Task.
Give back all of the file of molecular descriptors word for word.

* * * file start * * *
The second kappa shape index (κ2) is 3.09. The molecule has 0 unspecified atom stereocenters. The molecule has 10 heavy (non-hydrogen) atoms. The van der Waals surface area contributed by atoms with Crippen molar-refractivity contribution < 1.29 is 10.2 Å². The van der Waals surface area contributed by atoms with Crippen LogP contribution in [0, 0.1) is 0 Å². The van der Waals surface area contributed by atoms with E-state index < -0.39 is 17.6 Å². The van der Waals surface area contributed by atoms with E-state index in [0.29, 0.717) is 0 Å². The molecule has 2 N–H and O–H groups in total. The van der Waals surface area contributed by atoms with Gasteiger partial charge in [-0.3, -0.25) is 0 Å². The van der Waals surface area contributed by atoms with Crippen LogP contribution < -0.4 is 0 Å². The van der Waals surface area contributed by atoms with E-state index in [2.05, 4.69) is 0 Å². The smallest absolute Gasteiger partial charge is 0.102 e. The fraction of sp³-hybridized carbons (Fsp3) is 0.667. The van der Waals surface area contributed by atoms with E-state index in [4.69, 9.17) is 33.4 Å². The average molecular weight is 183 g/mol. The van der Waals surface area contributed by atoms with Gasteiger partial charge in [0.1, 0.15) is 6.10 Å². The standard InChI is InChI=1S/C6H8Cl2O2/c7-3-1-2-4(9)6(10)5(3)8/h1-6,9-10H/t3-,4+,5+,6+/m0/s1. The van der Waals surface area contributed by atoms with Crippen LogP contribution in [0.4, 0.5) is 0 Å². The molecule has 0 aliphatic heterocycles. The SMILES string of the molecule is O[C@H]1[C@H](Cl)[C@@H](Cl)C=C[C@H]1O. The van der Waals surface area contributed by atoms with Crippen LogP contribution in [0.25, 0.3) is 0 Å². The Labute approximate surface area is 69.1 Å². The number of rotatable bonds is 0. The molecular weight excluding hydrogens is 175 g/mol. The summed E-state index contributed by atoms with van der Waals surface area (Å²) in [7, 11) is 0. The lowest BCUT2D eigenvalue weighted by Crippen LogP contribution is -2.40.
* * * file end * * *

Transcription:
The second kappa shape index (κ2) is 3.09. The molecule has 0 unspecified atom stereocenters. The molecule has 10 heavy (non-hydrogen) atoms. The van der Waals surface area contributed by atoms with Crippen molar-refractivity contribution < 1.29 is 10.2 Å². The van der Waals surface area contributed by atoms with Crippen LogP contribution in [0, 0.1) is 0 Å². The van der Waals surface area contributed by atoms with E-state index < -0.39 is 17.6 Å². The van der Waals surface area contributed by atoms with E-state index in [0.29, 0.717) is 0 Å². The molecule has 2 N–H and O–H groups in total. The van der Waals surface area contributed by atoms with Gasteiger partial charge in [-0.3, -0.25) is 0 Å². The van der Waals surface area contributed by atoms with Crippen LogP contribution < -0.4 is 0 Å². The van der Waals surface area contributed by atoms with E-state index in [2.05, 4.69) is 0 Å². The smallest absolute Gasteiger partial charge is 0.102 e. The fraction of sp³-hybridized carbons (Fsp3) is 0.667. The van der Waals surface area contributed by atoms with E-state index in [4.69, 9.17) is 33.4 Å². The average molecular weight is 183 g/mol. The van der Waals surface area contributed by atoms with Gasteiger partial charge in [0.1, 0.15) is 6.10 Å². The standard InChI is InChI=1S/C6H8Cl2O2/c7-3-1-2-4(9)6(10)5(3)8/h1-6,9-10H/t3-,4+,5+,6+/m0/s1. The van der Waals surface area contributed by atoms with Crippen LogP contribution in [0.4, 0.5) is 0 Å². The molecule has 0 aliphatic heterocycles. The SMILES string of the molecule is O[C@H]1[C@H](Cl)[C@@H](Cl)C=C[C@H]1O. The van der Waals surface area contributed by atoms with Crippen LogP contribution in [0.25, 0.3) is 0 Å². The Labute approximate surface area is 69.1 Å². The number of rotatable bonds is 0. The molecular weight excluding hydrogens is 175 g/mol. The summed E-state index contributed by atoms with van der Waals surface area (Å²) in [7, 11) is 0. The lowest BCUT2D eigenvalue weighted by Crippen LogP contribution is -2.40.